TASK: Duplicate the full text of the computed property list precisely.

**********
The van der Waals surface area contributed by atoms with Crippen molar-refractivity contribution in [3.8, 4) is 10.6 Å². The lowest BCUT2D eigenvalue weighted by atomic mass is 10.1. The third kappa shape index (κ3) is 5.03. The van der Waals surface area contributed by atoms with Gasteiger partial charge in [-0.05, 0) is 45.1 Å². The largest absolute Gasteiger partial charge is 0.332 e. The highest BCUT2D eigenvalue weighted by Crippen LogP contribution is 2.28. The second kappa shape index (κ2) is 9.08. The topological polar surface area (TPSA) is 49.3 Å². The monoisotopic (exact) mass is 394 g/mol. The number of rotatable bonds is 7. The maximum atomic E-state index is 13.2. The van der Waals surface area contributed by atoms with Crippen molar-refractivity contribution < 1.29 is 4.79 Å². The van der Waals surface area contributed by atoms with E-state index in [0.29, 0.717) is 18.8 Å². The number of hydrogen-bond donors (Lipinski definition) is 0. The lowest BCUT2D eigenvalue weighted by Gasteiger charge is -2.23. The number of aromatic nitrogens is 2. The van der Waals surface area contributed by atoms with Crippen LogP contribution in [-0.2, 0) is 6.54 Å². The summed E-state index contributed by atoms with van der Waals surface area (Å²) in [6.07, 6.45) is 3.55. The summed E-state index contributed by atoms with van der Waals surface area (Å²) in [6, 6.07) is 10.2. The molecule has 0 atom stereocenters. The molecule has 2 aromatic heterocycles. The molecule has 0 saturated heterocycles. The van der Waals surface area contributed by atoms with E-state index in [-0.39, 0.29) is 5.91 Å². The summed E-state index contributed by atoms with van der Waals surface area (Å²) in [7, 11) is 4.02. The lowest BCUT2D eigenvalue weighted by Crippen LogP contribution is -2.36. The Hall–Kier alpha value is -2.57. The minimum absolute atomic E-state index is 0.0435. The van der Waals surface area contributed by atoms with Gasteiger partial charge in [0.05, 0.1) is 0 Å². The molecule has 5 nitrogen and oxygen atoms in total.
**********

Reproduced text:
The van der Waals surface area contributed by atoms with Crippen molar-refractivity contribution in [3.8, 4) is 10.6 Å². The lowest BCUT2D eigenvalue weighted by atomic mass is 10.1. The third kappa shape index (κ3) is 5.03. The van der Waals surface area contributed by atoms with Gasteiger partial charge in [-0.05, 0) is 45.1 Å². The largest absolute Gasteiger partial charge is 0.332 e. The highest BCUT2D eigenvalue weighted by Crippen LogP contribution is 2.28. The second kappa shape index (κ2) is 9.08. The topological polar surface area (TPSA) is 49.3 Å². The monoisotopic (exact) mass is 394 g/mol. The number of rotatable bonds is 7. The maximum atomic E-state index is 13.2. The van der Waals surface area contributed by atoms with Crippen molar-refractivity contribution < 1.29 is 4.79 Å². The van der Waals surface area contributed by atoms with E-state index in [0.29, 0.717) is 18.8 Å². The number of hydrogen-bond donors (Lipinski definition) is 0. The lowest BCUT2D eigenvalue weighted by Gasteiger charge is -2.23. The number of aromatic nitrogens is 2. The van der Waals surface area contributed by atoms with Crippen LogP contribution in [-0.2, 0) is 6.54 Å². The summed E-state index contributed by atoms with van der Waals surface area (Å²) in [6.07, 6.45) is 3.55. The summed E-state index contributed by atoms with van der Waals surface area (Å²) in [6, 6.07) is 10.2. The molecule has 0 atom stereocenters. The molecule has 2 aromatic heterocycles. The molecule has 0 saturated heterocycles. The van der Waals surface area contributed by atoms with E-state index in [-0.39, 0.29) is 5.91 Å². The summed E-state index contributed by atoms with van der Waals surface area (Å²) in [7, 11) is 4.02. The lowest BCUT2D eigenvalue weighted by Crippen LogP contribution is -2.36. The Hall–Kier alpha value is -2.57. The minimum absolute atomic E-state index is 0.0435. The van der Waals surface area contributed by atoms with Gasteiger partial charge in [0.05, 0.1) is 0 Å². The molecule has 5 nitrogen and oxygen atoms in total.